Source: Author.

#2: 'Virility' - A Pit of Metal and Toxins

In the wealth of inventive malevolence that exists in DmC, one force that guarantees humanity’s downfall is the popular soft drink, Virility. Concealed behind its cheery slug mascot and outlandish claims the drink can “improve weight loss by 21% and sexual performance by 63%”, is something far more sinister than corn syrup. Mixed within its formula is a psychotropic ingredient extracted from a succubus, effectively dulling free will and critical thinking to all who drink it. Shutting down Virility demands infiltrating the Virility factory that wears the front of a clean, transparent company but is nothing more than a grungy petri dish.

The sequence kicks off with the camera circling around Dante, caught in a whirlwind of flying shipping containers and shelves as if they have a life of their own. They rearrange themselves in a frenzied dance before shooting upward violently, causing the ground to seemingly give way. We watch, for a second, our protagonist drop both out of the frame and from solid ground. Rather than cutting to the next shot, the camera slowly tilts upward, a tactic that unveils the colossal expanse of the Virility factory.

The camera settles into a low Dutch angle, stressing the unsettling nature of the world. A greenish haze envelops the factory, punctuated by sporadic patches of yellow towards the top. The rushing wind that comes from below brings dark flecks, making the space feel stifling. Virility factory exudes a sickness, heightened by the wavering words “OBESITY” and “POISON.” Even the illuminated letters crawl with dark veins, pumping a glowing substance that squelches and drips through the speakers—a subtle reminder of the psychotropic poison in the Virility drinks that affects the human populace.

Source: Author.

The sound design in this sequence is used in a way to accentuate the vastness of this portion of the factory, the team opting for ambient noises rather than a specific tune. As Dante undertakes the impossible climb, all that fills the air is the creaking of floating shipping containers, distant advertisements, and pulsating veins. Occasional singular notes — metallic and warped — pierce through the silence. The sound almost seems to echo through this endless tunnel of containers and the grinning images of Virility's mascot.

What I truly adore about the DmC reboot is how unforgiving the locations can be for Dante. There are no clear paths here. Some shipping containers tremble and waver, as if part of a mirage, adding to the inhospitable environment. Others rise and erode out of existence. When Date finally finds a long stretch of solid ground, crates will instantaneously stack atop each other, encasing Dante within as demons pour out. The factory will do everything it can to keep Dante in this metallic pit.

Source: Author.

#3: 'Bad News' -  A Fight with Big Brother

Crashing into Bob Barbas’ prison tower in Limbo sends Dante hurtling into Raptor News, Mundus’ propaganda machine. Dante finds himself not quite in Barbas’ news studio, but in its title screen. As the serious theme song of Raptor News plays, Dante leaps across its white borders, dodging the red logo of an eagle on a mind-bending journey. After bursting through the title screen, Bob Barbas’ true home is revealed. CCTV feeds circle the space, a reminder of the surveillance state the city is in. Bob Barbas’ digitized head suddenly comes to life, his face formed by shattered shards of red, as his distorted voice declares, ‘This is Bob Barbas, just doing God’s work.’

If you have any reservations about trying out DmC: Devil May Cry, this moment will have you pressing play. The boss battle against Bob Barbas not only delivers a visually stunning experience but also stands as a testament to Ninja Theory’s exceptional creativity in crafting immersive gaming moments.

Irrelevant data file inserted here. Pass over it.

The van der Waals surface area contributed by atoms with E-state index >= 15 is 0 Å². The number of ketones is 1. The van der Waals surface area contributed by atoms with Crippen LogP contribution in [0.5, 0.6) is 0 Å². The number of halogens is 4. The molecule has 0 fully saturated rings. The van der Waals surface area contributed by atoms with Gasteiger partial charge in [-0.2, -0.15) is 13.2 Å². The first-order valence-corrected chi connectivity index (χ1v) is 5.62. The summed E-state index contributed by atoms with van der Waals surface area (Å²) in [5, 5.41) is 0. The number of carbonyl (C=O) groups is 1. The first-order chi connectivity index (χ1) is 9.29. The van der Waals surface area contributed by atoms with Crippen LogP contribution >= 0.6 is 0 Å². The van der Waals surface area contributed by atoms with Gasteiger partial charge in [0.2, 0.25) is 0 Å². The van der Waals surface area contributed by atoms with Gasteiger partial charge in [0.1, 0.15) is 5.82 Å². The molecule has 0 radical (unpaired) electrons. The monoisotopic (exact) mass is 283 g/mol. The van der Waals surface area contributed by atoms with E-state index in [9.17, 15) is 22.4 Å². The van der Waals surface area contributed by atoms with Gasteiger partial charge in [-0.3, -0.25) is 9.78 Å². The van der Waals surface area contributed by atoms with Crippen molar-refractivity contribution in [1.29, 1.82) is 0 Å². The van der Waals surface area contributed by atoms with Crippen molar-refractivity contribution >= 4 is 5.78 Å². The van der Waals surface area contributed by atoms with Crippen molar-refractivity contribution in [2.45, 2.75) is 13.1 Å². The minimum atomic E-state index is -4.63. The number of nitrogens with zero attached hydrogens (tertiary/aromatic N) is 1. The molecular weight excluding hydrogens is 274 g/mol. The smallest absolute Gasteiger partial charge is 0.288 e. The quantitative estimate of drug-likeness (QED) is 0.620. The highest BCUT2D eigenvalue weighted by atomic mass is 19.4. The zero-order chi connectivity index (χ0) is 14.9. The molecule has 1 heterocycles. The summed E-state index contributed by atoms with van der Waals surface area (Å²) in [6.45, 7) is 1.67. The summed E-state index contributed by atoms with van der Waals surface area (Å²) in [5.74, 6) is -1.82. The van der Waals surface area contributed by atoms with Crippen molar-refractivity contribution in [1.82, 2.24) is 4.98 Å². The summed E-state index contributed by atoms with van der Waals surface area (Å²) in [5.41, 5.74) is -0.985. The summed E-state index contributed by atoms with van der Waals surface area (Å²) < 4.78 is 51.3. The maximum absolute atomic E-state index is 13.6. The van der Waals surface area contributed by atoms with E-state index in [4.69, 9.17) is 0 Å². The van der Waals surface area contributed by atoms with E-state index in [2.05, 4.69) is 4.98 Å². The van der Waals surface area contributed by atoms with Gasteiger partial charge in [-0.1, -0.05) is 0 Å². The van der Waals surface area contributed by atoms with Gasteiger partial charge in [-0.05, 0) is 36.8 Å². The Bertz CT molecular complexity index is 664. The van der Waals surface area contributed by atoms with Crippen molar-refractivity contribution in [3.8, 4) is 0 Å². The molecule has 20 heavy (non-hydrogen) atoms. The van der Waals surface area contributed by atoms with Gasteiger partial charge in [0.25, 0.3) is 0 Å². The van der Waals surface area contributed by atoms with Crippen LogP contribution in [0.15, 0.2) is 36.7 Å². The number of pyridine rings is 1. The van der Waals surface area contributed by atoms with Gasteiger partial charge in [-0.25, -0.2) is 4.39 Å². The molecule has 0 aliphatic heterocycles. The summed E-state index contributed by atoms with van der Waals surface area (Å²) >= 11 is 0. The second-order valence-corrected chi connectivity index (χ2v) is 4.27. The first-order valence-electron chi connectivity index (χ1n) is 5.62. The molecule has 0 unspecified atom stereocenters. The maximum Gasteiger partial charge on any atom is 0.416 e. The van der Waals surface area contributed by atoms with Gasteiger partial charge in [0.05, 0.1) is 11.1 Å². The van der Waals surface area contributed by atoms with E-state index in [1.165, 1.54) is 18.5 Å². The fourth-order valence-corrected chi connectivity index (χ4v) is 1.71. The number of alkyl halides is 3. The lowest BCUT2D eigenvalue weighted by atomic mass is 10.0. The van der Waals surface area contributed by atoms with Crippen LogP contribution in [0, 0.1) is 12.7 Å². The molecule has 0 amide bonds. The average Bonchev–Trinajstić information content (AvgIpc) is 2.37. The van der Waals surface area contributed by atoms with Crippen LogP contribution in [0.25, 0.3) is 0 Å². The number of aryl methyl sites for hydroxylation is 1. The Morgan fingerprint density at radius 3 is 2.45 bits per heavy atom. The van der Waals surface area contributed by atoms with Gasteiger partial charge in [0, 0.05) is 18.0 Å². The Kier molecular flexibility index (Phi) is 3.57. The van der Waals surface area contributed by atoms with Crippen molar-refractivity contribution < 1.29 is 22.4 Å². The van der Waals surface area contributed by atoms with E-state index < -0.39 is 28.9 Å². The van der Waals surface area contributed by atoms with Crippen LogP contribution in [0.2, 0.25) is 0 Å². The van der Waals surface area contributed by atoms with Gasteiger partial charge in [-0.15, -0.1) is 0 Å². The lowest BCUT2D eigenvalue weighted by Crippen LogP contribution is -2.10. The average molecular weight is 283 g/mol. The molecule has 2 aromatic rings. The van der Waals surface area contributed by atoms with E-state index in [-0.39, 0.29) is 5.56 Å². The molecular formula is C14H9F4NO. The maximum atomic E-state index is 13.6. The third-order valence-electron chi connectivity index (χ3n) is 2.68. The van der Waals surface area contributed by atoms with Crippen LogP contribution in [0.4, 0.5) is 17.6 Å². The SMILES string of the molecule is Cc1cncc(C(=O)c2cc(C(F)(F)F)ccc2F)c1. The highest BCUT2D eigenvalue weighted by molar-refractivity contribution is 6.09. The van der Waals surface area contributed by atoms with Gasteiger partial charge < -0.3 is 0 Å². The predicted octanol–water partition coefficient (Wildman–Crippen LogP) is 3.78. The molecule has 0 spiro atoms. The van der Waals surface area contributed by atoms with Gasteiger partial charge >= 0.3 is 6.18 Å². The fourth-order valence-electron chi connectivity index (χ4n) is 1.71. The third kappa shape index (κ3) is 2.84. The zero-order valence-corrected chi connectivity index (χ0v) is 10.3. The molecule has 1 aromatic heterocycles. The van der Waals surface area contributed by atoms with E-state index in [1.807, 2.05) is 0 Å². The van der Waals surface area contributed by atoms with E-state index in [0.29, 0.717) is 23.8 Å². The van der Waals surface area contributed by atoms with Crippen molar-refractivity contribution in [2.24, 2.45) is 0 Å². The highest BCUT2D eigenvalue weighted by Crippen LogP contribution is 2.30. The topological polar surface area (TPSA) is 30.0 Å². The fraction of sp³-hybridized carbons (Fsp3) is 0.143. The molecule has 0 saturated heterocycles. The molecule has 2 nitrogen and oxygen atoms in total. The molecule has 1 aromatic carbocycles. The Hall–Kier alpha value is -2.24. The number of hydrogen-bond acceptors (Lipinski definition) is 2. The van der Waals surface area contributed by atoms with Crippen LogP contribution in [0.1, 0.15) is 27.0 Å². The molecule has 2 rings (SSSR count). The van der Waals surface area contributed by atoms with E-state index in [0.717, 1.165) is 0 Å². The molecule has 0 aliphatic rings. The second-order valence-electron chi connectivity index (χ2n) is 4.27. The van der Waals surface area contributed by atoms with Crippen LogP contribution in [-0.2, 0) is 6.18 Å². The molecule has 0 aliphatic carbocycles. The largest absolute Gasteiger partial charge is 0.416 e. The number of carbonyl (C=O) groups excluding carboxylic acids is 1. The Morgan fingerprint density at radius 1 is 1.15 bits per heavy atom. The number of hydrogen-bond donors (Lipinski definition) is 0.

In this wide shot, as Dante squares off with Barbas, it’s hard not to draw parallels to Master Control Program from Tron. Menacing. A vivid shade of red. A larger-than-life figure whose words and demeanor command attention. Even drawing connections to certain newscasters who resort to fear-mongering to boost ratings and stir public emotions. Throughout the story, Barbas remains a constant, using lies and manipulated video footage to twist the actions of both Dante and The Order. This fight will be no different.

Barbas will hurl pixelated rays of energy at Dante, prompting Dante to disable his power sources. Once shut down, Barbas' image splits – he's a poorly rendered photo with eyes hollowed out and features glitching. It's incredibly satisfying pummeling his digitized head when in this paralyzed state.

The visual innovation continues when Barbas pulls Dante into old news footage, thrusting him into the chaos of the theme park seen at the start of the game. Facing a horde of demons, Dante finds himself at a disadvantage with the screen stuck in an extremely wide, overhead tracking shot. The camera mimics the POV of a news helicopter, leaving Dante appearing small and making combat more challenging.

As Dante and the audience grapple with this new perspective, Barbas seizes the opportunity to further destroy Dante’s character. Lists after lists of heinous acts associated with Dante are read out loud, the rolling text on the bottom only damning Dante further. Barbas knows how to inflict permanent damage with words alone.

What makes Raptor News’ favorite reporter truly terrifying is that he draws upon influential figures we encounter in our world today, illustrating a disturbing truth. This is why I deeply enjoy the featured shot, as it fully encapsulates Barbas' role in the grand scheme of things. While Dante can physically strike him, Barbas is not a physical threat in the way Mundus and his cronies are. Barbas embodies the culmination of 'Big Brother is watching you', propaganda, and buzzwords, all masterfully displayed. It's why defeating Bob Barbas and Raptor News feels like a hollow victory. After all, how does one undo the brainwashing of an entire city?